Even as the outside world wilts in peculiar
greens, the hideous green of rotten fruit
soft and paunchy about the neck,
how a body goes in time.
Do you remember the promise we made,
lying half-naked in the thick of April?
6 May 2009
to send into the world an account
my view of writing
among the rest
wet with the dew of repentance
not twenty years old
as there are so many unfeeling reports
I should have been free from her blood
9 May 2009
hands still reeking
a respite till the following day
where a greater number suffer
than in any other country
12 May 2009
a sniff of locomotives paws the tracks
steel horses bridled
by an enthusiastic crowd of Italians
a gangrene of professors
too long dealers in second-hand graveyards
2 March 2009
In July of last year my Hepatitis C
started up again. Maybe it come
from Vietnam, cause I was wounded
and had a blood transfusion in the army.
I don't know. One year I had a cold
and took aspirin and kept on working.
The next thing I know,
I can't breathe.
5 March 2009
I was so high that I sat on my porch
looking and looking at the streetlights glowing.
The whole world was new.
By Saturday, I'm evacuating,
putting eye drops in as I drive,
feeling like a rat for abandoning Catherine.
She'd said, "It'll turn. I'll be fine."
I gave up. Left her to her fate.
By the time I finished writing, you had disappeared inside me. An absence bounded by the imagined shape of your skin. The body only token of the thought that creates it, yet I counted years by those touches, those bruised moments of light. Plankton sparking in the suffocating cold. I opened the ocean's windows against the lateness of night up there…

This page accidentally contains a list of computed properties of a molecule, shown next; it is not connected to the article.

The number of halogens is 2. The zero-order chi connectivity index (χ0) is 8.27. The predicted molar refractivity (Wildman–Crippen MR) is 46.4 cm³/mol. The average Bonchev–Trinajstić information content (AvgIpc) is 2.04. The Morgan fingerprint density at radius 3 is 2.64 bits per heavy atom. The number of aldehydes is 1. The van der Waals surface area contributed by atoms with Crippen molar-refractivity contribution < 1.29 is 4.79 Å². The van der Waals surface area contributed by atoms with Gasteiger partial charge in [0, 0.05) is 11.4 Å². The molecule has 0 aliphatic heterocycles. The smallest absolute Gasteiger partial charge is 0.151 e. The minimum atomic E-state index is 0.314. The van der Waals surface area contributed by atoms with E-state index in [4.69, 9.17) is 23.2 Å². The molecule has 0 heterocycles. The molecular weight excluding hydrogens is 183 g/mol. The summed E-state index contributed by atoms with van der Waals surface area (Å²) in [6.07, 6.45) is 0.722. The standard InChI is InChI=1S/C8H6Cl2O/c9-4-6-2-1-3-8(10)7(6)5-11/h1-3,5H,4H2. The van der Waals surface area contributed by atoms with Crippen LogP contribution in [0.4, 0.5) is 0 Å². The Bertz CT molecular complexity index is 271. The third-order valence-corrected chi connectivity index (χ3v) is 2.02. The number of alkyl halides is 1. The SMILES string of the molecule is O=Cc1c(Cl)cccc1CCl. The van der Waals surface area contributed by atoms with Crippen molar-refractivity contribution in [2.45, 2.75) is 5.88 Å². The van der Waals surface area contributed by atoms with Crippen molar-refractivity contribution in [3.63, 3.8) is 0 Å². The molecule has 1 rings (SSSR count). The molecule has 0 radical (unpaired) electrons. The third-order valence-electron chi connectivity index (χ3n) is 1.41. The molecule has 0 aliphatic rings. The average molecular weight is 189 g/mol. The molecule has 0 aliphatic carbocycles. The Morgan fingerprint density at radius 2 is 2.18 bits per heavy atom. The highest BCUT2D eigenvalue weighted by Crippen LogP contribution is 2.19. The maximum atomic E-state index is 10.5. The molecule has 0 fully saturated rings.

Pull one off the track and you'll see: getting it back into the fridge is like pushing a wheelchair uphill in a stiff wind. We had eleven refrigerators in eleven houses in eleven cities. Now we have only their crispers, shaming us with bits of our old rind.
Descendant of Puritans, packing tape vouchsafes little intelligence of its overseas journeys. In the desk drawer it's mum,
set to do the job. As my father asks no questions of his breakfast: "It fills the stomach."
Prepare to bind mightily the flaps of your box. (Inside, some fragile thing afloat in shredded paper.)
5 April 2009
We looked at each other, then at the plate of tomatoes,
and you said, do we eat them?
Our neighbor was dead. Fallen over in her front hall.
She had brought us green tomatoes.
18 May 2009
And I think right now we are all
torturing each other. Daring Young Men on the Flying Trapeze.
Gentle Ponies. High Wire Daredevil. With such magnificence
in the world, it seems I would begin to believe something else.
Wind. Rain. All descriptions are masks. Sirens, right now,
screech through the air of this house. The gentle ponies were not
gentle at all.
Now the bright morning-star, Day's harbinger,
Comes dancing from the East, and leads with her
The flowery May, who from her green lap throws
The yellow cowslip, and the pale primrose.
Your skin's gone Mahler. I'm a toxin in your throbbing,
I'm spindle to your tumble & speak fluent blue heron
& not just with the radio, no. The white-handed gibbon
goading the night resounds in caged stages.
28 April 2009
I don't know how he does it, even how he
walks or holds a pool cue, as angry as he is.
Mine's like his scar,
but the footprint is the shape of a horse-hoof stamped into my back and chest,
25 April 2009
That he died in public makes it worse:
privacy folded inside out
like his black socks in the suitcase on the seat-rack.
It's like us to have imagined we could work in the car.
30 March 2009
In between murders,
the night sighs with rain. I keep thinking,
when I should be weeping. A plastic bag tangled
in the low shrubs. A grocery cart alone
in the parking lot. Close and closer—
After she left, I found the Collins glass of table wine on the windowsill. It counterweighed the nightbird's absence. After she left the second time, I lit a candle in our churchyard…
8 March 2009
in the weave of thick paper,
the dusty blood ring
of the wineglass.
The kiss-traced napkins
tossed in piles
like the wrappings of secrets,